FORT HOOD (March 20, 2013)-- Military judge Col. Tara Osborn ruled Wednesday evening that accused Fort Hood gunman Maj. Nidal Hasan will not be allowed to plead guilty to any charges in the November 2009 shooting rampage on post that left 13 people dead and 32 others wounded.
Maj. Nidal Hasan (Jail photo)
Hasan wanted to plead guilty to 13 counts of premeditated murder, but Army rules prohibit a guilty plea to charges that carry a possible death penalty and Osborn said Wednesday Hasan won’t be allowed to plead guilty even to lesser charges.
The ruling means the court-martial of the Army psychiatrist will proceed and that if he’s convicted he could be sentenced to death.
Hasan is charged with 13 counts of premeditated murder and 32 counts of attempted premeditated murder in the Nov. 5, 2009 shooting rampage at Fort Hood’s Soldier Readiness Center.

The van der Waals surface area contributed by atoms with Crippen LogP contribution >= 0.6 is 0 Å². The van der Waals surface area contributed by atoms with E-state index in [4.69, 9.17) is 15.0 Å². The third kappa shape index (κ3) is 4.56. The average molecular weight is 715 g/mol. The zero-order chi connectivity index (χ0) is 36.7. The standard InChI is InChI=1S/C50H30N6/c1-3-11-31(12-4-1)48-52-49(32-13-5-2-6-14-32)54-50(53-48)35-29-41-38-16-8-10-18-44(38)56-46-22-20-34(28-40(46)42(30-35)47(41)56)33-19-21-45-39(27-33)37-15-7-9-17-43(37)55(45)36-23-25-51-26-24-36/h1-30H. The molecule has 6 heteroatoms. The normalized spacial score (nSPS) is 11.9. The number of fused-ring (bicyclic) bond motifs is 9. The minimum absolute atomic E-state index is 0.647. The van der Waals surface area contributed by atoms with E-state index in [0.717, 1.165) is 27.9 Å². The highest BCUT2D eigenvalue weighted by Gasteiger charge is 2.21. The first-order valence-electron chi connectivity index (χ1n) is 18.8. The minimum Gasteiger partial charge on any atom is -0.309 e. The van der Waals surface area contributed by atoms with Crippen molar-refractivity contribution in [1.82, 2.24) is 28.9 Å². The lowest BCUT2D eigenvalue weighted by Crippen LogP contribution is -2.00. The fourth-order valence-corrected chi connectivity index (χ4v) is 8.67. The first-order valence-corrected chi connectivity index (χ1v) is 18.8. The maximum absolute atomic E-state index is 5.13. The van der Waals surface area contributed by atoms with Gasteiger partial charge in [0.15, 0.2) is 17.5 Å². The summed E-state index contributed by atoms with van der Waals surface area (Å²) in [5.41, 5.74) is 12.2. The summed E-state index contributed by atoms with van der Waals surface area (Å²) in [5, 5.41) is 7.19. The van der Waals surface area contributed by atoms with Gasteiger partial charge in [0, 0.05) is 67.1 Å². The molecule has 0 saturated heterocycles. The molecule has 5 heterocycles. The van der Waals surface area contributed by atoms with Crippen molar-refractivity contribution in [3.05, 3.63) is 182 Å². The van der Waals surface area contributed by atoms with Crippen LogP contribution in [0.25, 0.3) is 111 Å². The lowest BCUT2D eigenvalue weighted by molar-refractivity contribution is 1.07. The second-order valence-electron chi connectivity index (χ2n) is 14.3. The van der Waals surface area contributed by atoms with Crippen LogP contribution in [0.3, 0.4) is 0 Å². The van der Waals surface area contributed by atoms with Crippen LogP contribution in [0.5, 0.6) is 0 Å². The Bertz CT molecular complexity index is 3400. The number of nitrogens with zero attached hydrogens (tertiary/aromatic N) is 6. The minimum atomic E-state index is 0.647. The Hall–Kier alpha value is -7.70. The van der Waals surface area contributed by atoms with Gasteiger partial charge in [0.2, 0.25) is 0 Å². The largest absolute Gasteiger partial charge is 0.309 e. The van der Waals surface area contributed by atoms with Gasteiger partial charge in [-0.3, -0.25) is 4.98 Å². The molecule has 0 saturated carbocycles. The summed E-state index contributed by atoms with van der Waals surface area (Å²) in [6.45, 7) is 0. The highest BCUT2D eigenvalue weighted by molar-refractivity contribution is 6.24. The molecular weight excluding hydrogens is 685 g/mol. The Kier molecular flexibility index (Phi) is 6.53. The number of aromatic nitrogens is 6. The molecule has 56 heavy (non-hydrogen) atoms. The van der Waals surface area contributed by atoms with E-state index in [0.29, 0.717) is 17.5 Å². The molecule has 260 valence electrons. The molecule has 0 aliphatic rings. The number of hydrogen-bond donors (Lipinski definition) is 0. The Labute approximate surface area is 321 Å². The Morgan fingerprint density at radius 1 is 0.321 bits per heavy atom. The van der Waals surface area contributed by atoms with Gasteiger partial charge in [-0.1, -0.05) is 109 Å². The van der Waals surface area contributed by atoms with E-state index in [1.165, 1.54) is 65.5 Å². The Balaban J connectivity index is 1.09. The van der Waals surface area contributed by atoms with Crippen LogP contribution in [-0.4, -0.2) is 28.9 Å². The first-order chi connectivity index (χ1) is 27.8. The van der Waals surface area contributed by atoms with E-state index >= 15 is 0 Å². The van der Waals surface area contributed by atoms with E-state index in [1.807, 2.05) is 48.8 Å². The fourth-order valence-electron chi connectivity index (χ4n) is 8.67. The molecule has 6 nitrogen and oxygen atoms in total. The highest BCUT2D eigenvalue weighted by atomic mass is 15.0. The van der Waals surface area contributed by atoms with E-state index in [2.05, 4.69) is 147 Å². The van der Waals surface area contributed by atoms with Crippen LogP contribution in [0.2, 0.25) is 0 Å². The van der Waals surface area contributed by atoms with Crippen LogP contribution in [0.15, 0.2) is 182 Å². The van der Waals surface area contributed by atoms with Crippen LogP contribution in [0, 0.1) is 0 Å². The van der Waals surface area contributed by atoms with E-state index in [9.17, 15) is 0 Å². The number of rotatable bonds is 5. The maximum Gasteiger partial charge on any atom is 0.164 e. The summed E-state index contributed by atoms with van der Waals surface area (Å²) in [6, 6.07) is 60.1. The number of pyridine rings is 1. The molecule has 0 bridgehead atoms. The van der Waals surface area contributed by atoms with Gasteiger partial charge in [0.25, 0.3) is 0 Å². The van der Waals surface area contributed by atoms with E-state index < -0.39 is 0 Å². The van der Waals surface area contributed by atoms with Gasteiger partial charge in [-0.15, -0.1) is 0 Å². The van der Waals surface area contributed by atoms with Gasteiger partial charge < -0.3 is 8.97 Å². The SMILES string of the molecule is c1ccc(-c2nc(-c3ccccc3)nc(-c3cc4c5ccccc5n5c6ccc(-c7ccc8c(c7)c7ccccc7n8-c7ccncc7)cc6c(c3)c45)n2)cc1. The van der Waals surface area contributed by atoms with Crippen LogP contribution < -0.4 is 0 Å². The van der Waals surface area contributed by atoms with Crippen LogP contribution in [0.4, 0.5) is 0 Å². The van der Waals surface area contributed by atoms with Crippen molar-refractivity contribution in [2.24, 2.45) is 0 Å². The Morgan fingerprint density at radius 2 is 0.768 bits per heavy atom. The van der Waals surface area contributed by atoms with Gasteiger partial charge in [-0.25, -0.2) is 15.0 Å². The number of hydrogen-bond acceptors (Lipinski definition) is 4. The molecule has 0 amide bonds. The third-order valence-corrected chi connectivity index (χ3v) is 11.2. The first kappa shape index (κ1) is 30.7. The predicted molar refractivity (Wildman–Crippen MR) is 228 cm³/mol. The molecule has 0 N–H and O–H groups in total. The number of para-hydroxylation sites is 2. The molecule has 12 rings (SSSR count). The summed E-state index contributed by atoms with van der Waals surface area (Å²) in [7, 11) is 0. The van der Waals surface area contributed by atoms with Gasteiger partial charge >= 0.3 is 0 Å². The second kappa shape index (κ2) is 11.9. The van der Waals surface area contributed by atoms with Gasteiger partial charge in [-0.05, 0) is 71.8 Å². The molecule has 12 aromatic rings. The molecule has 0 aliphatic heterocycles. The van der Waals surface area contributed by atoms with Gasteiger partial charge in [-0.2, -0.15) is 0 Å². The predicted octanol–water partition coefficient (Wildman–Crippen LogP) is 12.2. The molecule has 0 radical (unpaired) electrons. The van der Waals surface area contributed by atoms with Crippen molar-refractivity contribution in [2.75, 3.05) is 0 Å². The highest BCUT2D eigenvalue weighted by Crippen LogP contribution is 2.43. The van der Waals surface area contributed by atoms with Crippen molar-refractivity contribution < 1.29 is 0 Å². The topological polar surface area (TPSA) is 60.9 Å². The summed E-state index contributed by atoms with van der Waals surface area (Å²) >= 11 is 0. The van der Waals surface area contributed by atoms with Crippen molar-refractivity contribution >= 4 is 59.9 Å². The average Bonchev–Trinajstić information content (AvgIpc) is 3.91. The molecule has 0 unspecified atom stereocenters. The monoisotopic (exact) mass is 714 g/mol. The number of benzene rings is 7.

Earlier Osborn rejected a defense motion to move the court-martial out of Central Texas, ruling that the defense failed to prove that pretrial publicity would prevent Hasan from receiving a fair trial here.
Osborn Wednesday also heard arguments on a defense request to reconsider the admissibility of the testimony of terrorism expert Evan Kohlmann, which the defense wants to limit.
Osborn is now considering whether to allow Kohlmann to appear as an expert witness for the prosecution.
Kohlmann says Hasan meets six factors that indicate someone is a homegrown terrorist, but the defense argues that prosecutors don't need Kohlmann's testimony or 50-page report on Hasan's case to show a motive or premeditation.
Kohlmann testified Wednesday that Hasan visited the websites of terrorist groups before the 2009 shooting rampage, but acknowledged he couldn't prove Hasan listened to terrorist leaders' sermons that were downloaded onto his laptop computer.
Jury selection for Hasan’s court-martial is scheduled to begin on May 29 and testimony is scheduled to start on July 1.
Another pretrial hearing is scheduled for April 16.